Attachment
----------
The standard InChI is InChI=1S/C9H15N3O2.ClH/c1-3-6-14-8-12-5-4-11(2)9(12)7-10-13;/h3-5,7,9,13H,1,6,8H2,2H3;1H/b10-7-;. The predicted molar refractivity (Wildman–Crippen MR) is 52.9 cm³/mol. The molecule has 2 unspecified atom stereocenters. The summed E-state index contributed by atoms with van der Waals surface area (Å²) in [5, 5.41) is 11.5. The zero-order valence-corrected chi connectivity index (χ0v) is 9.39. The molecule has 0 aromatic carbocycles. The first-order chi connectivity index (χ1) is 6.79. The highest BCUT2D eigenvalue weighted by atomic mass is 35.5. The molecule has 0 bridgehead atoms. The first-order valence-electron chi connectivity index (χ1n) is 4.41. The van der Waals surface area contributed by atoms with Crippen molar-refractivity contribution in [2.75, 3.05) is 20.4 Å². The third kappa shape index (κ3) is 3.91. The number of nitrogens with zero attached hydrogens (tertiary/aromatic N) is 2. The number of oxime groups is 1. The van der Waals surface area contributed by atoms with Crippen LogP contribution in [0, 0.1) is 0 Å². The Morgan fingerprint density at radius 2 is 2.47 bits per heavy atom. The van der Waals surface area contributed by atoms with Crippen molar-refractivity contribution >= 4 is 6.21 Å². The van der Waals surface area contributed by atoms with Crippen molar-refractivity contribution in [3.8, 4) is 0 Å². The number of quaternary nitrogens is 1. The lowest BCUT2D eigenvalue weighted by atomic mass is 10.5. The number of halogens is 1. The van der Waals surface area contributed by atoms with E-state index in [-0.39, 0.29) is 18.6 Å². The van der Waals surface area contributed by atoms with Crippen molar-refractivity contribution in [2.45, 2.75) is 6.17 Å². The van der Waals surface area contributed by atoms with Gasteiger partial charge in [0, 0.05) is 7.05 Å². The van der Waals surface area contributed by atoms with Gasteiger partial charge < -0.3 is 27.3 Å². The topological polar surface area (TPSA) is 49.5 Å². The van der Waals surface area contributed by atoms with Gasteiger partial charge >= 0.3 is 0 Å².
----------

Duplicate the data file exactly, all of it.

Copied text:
The standard InChI is InChI=1S/C9H15N3O2.ClH/c1-3-6-14-8-12-5-4-11(2)9(12)7-10-13;/h3-5,7,9,13H,1,6,8H2,2H3;1H/b10-7-;. The predicted molar refractivity (Wildman–Crippen MR) is 52.9 cm³/mol. The molecule has 2 unspecified atom stereocenters. The summed E-state index contributed by atoms with van der Waals surface area (Å²) in [5, 5.41) is 11.5. The zero-order valence-corrected chi connectivity index (χ0v) is 9.39. The molecule has 0 aromatic carbocycles. The first-order chi connectivity index (χ1) is 6.79. The highest BCUT2D eigenvalue weighted by atomic mass is 35.5. The molecule has 0 bridgehead atoms. The first-order valence-electron chi connectivity index (χ1n) is 4.41. The van der Waals surface area contributed by atoms with Crippen molar-refractivity contribution in [2.75, 3.05) is 20.4 Å². The third kappa shape index (κ3) is 3.91. The number of nitrogens with zero attached hydrogens (tertiary/aromatic N) is 2. The number of oxime groups is 1. The van der Waals surface area contributed by atoms with Crippen LogP contribution in [0, 0.1) is 0 Å². The Morgan fingerprint density at radius 2 is 2.47 bits per heavy atom. The van der Waals surface area contributed by atoms with Crippen molar-refractivity contribution >= 4 is 6.21 Å². The van der Waals surface area contributed by atoms with Crippen molar-refractivity contribution in [3.8, 4) is 0 Å². The number of quaternary nitrogens is 1. The lowest BCUT2D eigenvalue weighted by atomic mass is 10.5. The number of halogens is 1. The van der Waals surface area contributed by atoms with E-state index in [-0.39, 0.29) is 18.6 Å². The van der Waals surface area contributed by atoms with Crippen molar-refractivity contribution in [2.45, 2.75) is 6.17 Å². The van der Waals surface area contributed by atoms with Gasteiger partial charge in [0, 0.05) is 7.05 Å². The van der Waals surface area contributed by atoms with Gasteiger partial charge < -0.3 is 27.3 Å². The topological polar surface area (TPSA) is 49.5 Å². The van der Waals surface area contributed by atoms with Gasteiger partial charge >= 0.3 is 0 Å².